How the Impacts of Climate Change Can be Mitigated for Agriculture?
Agriculture is at risk due to climate change especially in South Asia and Latin America.
Agriculture is the backbone of many underdeveloped nations and more than 70% of the people’s livelihood depends on this sector. In South Asian regions like India, Nepal, Bhutan, Bangladesh, Afghanistan, Sri Lanka, Maldives, and Pakistan, the rural community relies on crop production and animal rearing. However, this sector is at risk due to climate change. The countries in this region are most likely to be greatly affected by climate change because:
- It’s a large agro-ecological area.
- Agriculture is the main source of income
- Most of the areas are rain-fed, which makes them more vulnerable to extreme climate conditions
- The small size of agricultural land in use makes it difficult for farmers to adapt to climate change
The agriculture sector is most vulnerable to climate change. The continuous emission of gases from various industries (transportation, electricity, agriculture, commercial/residential, and forestry) has made the planet warmer.
Pie chart by Simon Rayner on Wikimedia Commons
The above-mentioned pie chart compiled by Simon Rayner/Earth Charts—represent all sources from which greenhouse gas (GHG) emissions occurred in 2016. Greenhouse gases are carbon dioxide (CO2), methane (CH4), and nitrous oxide (NO2). The higher concentrations of carbon dioxide in the atmosphere enhances the reduction of carbon in the C3 photosynthetic pathway.
But on the other hand, higher temperatures enhance water evaporation from plants and speed up the mineralization in soil, affecting the water use efficiency (WUE) and nutrient use efficiency. The greenhouse gases cause two major degradations in agriculture: soil deterioration and drought stress. These two factors put food safety and security at risk in parallel to plant pathogen infections.
According to Hulme (1996), there are four ways by which climate change can affect crops physically. First is the fluctuations in temperature and precipitation. High temperatures increase the evapotranspiration and reduce photosynthetic efficiency. Additionally, high temperatures reduce the crop duration with alterations in their growth pattern or sometimes may affect the agro-ecological zone of the crop due to diverse agroclimatic effects.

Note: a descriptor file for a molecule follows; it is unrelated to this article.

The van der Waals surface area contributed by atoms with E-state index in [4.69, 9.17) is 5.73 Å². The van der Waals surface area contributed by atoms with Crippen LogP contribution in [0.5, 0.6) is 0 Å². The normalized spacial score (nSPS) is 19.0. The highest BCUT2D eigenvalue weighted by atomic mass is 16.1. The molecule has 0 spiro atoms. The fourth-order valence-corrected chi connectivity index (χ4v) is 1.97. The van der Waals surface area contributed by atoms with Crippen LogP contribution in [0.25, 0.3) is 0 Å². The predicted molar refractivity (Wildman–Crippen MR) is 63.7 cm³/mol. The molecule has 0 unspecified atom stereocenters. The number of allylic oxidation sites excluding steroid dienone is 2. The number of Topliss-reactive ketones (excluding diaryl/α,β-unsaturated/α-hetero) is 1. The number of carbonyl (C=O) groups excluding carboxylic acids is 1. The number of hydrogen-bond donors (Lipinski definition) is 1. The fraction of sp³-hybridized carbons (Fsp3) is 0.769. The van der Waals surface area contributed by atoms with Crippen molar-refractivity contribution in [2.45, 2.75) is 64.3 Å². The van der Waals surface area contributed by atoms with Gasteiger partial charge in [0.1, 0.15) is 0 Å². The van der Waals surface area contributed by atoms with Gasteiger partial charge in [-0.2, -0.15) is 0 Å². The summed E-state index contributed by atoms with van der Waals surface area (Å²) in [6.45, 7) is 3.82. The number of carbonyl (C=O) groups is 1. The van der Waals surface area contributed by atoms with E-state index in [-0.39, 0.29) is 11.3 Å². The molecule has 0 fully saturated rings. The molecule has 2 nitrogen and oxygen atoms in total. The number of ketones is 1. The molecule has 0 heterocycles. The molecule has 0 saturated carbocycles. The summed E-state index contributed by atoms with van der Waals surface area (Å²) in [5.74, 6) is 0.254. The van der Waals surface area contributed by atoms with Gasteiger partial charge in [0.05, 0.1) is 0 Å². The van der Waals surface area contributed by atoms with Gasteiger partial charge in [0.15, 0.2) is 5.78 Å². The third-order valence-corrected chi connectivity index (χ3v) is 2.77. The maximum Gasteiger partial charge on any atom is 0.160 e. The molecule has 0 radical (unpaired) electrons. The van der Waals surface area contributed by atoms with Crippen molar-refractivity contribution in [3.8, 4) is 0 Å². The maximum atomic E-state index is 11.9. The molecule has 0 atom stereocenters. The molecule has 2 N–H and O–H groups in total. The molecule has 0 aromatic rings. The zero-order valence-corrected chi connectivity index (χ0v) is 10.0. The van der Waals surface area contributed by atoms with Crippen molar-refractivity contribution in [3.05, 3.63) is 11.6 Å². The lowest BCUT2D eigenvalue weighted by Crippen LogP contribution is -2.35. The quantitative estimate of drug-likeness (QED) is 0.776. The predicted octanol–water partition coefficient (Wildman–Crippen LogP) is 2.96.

Water resources are also in danger due to climate change. Water scarcity causes drought stress and ultimately puts food security at risk for rural populations that are completely dependent on this sector. Higher temperatures reduce the soil moisture content. Reductions in winter precipitation will put a burden on Rabi season water needs. The judicious way is to implement agricultural practices that mitigate the impacts of climate change.
Climate-Smart Agriculture Adaptations and Mitigations
Climate-smart mitigations and adaptations involve any practices that are adopted or followed to reduce the impacts of climate change and increase the resilience of the system. These are the smart adaptations or practices to cope with the effects of climate change.
- Soil is the most crucial factor in plant germination, growth, and development. It provides nutrients and water to plants. It is home to so many microbes that may colonize plants symbiotically or pathogenically. The extreme climate conditions like heavy rainfall and strong winds are destroying the soil structure, causing leaching of its nutrients and evaporation of moisture content. Therefore, an implementation of wise practices is of utmost importance to prevent the loss of soil water content and nutrients. The vegetation of cover crops can prevent the loss of water and nutrients under high temperatures and high wind conditions. Changing the tillage practice into zero tillage helps the plants to adapt to water stress.
- Crop diversification includes crop substitution and rotation. These two approaches are cost-effective and build resilience in the agricultural system. Crop rotations improve soil structure and its nutrients. The diversification in the cropping system improves agriculture. For example, the cultivation of short-duration crops and early/late maturing crop plants may escape the various diseases, pest outbreaks, or water drought.
- Changing crop patterns can mitigate or adapt to the severe conditions of climate. For example, in India, the farmers grow drought-resistant crops like sorghum in water-stressed areas to adapt to climate change.
- Similarly, the cropping of leguminous crops especially mungbean, red grams, and peanuts can help mitigate the impacts of climate change. These crops add nitrogen to the soil which is lost due to soil erosion.
- A shift in planting dates could also mitigate the effects of climate change by reducing the yield loss.
- Agroforestry is the cultivation of forest trees with crops on the same land. Agroforestry systems build resistance to climate change by preventing crops from flooding and higher temperatures.
Adaptations to climate change are essential for sustainable agriculture. These adaptations include more production of stress-tolerant varieties, micro-irrigation systems, efficient use of nutrients and water, and preservation of soil water content. The application of these practices can benefit the farmers in terms of crop yield and building resilience to climate change.